I am finally nearing completion of my two mortising JIGs. The first JIG is based on a Woodsmith Plan. This plan contained the use of three toggle clamps. Instead of permanently anchoring three toggle clamps to the JIG. These were positioned near the three mounting edges: the straight line edge and the two opposing 45 degree angle edges. I had seen a similar plan that used a toggle clamp mounting block that could be moved to a different position. I decided use a toggle clamp block in my mortising JIG. It is held to the JIG with knobs screwed into fixed T-nuts. I designed that block yesterday.
Note: I see that I need to take an updated photograph of this mortising JIG. I have several cuts and updates made to the JIG since I took this photo.
I still need to cut two corners off along its top top outside corners so I can position the bock between two other knobs on the JIG. Once I have those corners cut I will disabled the block so it can be sanded and finished with shellac. Then reassembled for use.
I am also combing two plans together to design and make my salt mortise. I liked the simplicity of Gregory Paolini’s slot mortise design, but I wanted to have a better and more flexible way to adjust the height of the router mount; to move the router bit in the z-axis. Paolini’s used spacer blocks for this purpose. I wanted my JIG to be more adjustable Han that systems. I found a vertical crank method in the German woodworking magazine Holzwerken. That JIG was designed by Guide Hen. I bought two issues of the magazine that had the plan or versions of it so I could study it further. I decided to use the router mount and crank system with the Paolini’s design. Later I could fully implement the Hen design, if I felt my JIG needed an upgrade later.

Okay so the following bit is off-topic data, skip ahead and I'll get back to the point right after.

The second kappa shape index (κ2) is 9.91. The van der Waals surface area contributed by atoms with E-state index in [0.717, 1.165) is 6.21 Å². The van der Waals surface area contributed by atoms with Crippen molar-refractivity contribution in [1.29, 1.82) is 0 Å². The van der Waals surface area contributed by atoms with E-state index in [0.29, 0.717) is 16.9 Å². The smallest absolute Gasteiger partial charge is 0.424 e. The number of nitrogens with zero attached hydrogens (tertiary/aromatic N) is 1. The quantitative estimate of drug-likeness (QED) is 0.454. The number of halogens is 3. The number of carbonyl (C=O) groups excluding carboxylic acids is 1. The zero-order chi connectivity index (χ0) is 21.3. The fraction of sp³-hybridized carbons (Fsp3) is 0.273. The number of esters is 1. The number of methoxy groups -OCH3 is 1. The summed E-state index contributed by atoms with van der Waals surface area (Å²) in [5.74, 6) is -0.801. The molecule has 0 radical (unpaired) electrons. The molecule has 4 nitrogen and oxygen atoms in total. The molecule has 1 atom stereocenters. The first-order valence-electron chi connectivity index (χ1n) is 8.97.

I have cut the parts so I could see if I could understand the function of the crank based around a threaded rod and nuts. I used a threaded insert in my design instead of capturing a nut in wood block piece. Since my translations of German to English using Google translators were not that good, I had to experiment with the design. What I learned was that the the block at the end of the rod that was also fastened to the router mount had to be free of the threaded rod. A single threaded insert embedded in a block fastened to the lift’s frame was enough to move the router mount up and down in the z-axis. Now that the testing is completed for this function, I can begin to assemble the router lift parts. I believe I can complete its assembly today or at least by the end of tomorrow’s work inky shop.
Front view of router mount lift system: from Guido Henn’s article published in Holzwerken magazine.
Back view of router mount lift system.
Gregory Paolini’s slot mortiser: x and y – axis assembly…
-- --- Happy Howie